TorticollisTTorticollisTorticollisEnglishOrthopaedics/MusculoskeletalNewborn (0-28 days);Baby (1-12 months)NeckSkeletal muscleConditions and diseasesCaregivers Adult (19+)NA2011-03-11T05:00:00Z7.5000000000000065.8000000000000683.000000000000Health (A-Z) - ConditionsHealth A-Z<p>Learn about torticollis, why it happens and what you can do to help your child.</p><h2>What is torticollis?</h2> <figure><span class="asset-image-title">Congenital muscular torticollis</span> <img src="https://assets.aboutkidshealth.ca/akhassets/torticollis_CMT_MED_ILL_EN.jpg" alt="Injured muscle in baby’s neck and cheek" /> <figcaption class="asset-image-caption">Torticollis can occur if the sternocleidomastoid muscle is injured during birth. A baby with torticollis will keep their head turned in one direction.</figcaption> </figure> <p>Torticollis is when a muscle of the neck, called the sternocleidomastoid, is shorter on one side of the neck than the other. The tight muscle causes the head to tilt toward the side of the neck with the shortened muscle and the head to be turned away from that side.</p><p>The full name for torticollis is congenital muscular torticollis.</p><h2>Key points</h2><ul><li>Torticollis is when the muscle on one side of the neck is shorter than on the other side. It causes the head to tilt to one side. The baby tends to look away from the tight muscle.</li><li>If your baby only looks in one direction, try to encourage them to look to the less preferred side. A physiotherapist or occupational therapist may need to prescribe specific stretches.</li> <li>Torticollis is sometimes associated with a condition called positional plagiocephaly, which is when the skull becomes flattened when a baby lays on their back or looks in one direction too long.</li></ul><h2>Causes of torticollis</h2> <p>There are different theories as to why torticollis may happen. The muscle can become short if the baby was packed tightly inside the womb during pregnancy. This problem can also occur because the neck muscle was stretched during birth, and the stretched muscle then healed with scar tissue. It would be this scar tissue that causes the muscle to become tight and short. Sometimes, torticollis can develop after your baby is born. This happens if your baby keeps their head turned to one side more than the other. When this happens, the neck muscles can become tight. </p><h2>When to call the doctor</h2> <p>If you feel your baby has limited neck movement, speak to your doctor to learn about other help available. They may refer you to a physiotherapist.</p> <p>After assessing your child's head and neck, the therapist will design a home program for your baby. You may be given exercises and other recommendations. </p><h2>​Virtual care services for children<br></h2><p>Boomerang Health was opened by SickKids to provide communities in Ontario with greater access to community-based services for children and adolescents. For more information on virtual care services in Ontario to support neurodevelopmental physiotherapy, visit <a href="http://www.boomeranghealth.com/services/neural-development-children/">Boomerang Health</a> powered by SickKids.<br></p>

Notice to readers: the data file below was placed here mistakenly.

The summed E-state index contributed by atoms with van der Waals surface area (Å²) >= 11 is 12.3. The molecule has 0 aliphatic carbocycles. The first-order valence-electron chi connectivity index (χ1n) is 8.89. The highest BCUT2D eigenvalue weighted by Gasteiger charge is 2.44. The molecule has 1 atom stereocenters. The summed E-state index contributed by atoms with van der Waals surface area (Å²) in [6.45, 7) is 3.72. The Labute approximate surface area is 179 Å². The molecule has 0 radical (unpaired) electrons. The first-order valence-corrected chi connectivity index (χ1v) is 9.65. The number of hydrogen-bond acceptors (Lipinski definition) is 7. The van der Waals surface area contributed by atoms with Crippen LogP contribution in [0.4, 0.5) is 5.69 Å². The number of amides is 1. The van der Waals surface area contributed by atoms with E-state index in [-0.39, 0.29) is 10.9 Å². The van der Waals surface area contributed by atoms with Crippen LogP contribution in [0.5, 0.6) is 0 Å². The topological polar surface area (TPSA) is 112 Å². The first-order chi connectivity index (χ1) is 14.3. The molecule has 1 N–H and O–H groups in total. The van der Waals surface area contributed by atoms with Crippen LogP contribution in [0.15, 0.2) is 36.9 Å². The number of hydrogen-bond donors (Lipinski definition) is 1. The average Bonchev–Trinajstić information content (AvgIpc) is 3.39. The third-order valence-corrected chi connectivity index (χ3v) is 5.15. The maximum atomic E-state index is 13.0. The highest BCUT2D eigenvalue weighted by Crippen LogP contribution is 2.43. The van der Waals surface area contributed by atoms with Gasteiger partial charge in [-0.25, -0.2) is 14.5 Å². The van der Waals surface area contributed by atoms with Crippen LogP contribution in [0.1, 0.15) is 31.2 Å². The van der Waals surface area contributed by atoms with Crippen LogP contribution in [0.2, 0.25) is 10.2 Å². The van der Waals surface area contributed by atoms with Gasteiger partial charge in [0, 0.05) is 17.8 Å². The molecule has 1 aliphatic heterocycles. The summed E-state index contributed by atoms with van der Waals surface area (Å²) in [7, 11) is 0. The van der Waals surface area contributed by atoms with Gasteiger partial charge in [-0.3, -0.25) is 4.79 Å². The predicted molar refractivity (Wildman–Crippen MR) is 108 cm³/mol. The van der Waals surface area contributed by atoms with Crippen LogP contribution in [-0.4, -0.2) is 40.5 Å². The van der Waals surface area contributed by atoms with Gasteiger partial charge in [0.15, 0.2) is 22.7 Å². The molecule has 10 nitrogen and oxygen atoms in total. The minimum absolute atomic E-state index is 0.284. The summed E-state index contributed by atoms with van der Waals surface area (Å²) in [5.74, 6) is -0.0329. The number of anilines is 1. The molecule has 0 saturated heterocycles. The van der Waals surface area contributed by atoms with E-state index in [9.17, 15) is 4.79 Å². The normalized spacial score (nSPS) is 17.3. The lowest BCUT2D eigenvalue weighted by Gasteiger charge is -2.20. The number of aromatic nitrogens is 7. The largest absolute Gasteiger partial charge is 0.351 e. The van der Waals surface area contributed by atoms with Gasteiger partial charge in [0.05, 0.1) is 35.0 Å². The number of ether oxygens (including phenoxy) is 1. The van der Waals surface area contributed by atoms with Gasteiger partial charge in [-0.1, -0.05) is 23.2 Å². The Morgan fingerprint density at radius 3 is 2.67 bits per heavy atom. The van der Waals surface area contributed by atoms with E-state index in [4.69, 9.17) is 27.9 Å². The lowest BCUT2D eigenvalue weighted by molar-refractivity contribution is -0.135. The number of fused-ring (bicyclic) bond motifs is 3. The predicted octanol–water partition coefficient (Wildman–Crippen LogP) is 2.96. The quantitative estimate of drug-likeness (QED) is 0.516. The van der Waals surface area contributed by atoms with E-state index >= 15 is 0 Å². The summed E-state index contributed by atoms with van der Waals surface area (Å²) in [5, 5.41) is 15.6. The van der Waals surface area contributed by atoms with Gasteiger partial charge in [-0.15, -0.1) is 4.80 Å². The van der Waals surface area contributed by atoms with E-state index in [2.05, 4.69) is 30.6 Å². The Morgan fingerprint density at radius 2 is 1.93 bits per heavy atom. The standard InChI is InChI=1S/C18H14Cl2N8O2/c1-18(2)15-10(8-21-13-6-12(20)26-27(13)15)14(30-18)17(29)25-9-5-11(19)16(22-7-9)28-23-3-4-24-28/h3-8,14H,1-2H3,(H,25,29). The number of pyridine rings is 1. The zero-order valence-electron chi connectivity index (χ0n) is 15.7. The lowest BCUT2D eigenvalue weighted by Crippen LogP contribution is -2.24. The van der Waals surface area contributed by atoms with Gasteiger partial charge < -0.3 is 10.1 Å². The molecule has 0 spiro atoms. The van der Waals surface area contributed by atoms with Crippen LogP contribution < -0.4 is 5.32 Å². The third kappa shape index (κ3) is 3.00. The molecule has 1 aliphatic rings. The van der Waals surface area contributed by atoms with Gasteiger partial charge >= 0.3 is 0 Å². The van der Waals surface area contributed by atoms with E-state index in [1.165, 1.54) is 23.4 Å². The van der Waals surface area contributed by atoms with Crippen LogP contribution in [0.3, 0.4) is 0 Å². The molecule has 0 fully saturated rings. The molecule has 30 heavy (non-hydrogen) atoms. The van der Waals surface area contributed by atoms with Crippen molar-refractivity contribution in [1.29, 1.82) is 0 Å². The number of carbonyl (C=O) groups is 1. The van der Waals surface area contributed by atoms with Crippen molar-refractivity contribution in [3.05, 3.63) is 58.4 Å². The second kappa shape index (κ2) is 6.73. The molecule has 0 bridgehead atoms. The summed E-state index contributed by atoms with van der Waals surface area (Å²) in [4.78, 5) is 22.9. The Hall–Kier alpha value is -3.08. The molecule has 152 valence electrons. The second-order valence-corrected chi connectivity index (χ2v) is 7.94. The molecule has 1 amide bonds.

صَعرصصَعرTorticollisUrduNAChild (0-12 years);Teen (13-18 years)NANANAAdult (19+)NA2011-03-11T05:00:00Z69.00000000000007.00000000000000526.000000000000Flat ContentHealth A-Zصعر اور اسکے علاج کے بارے میں معلومات۔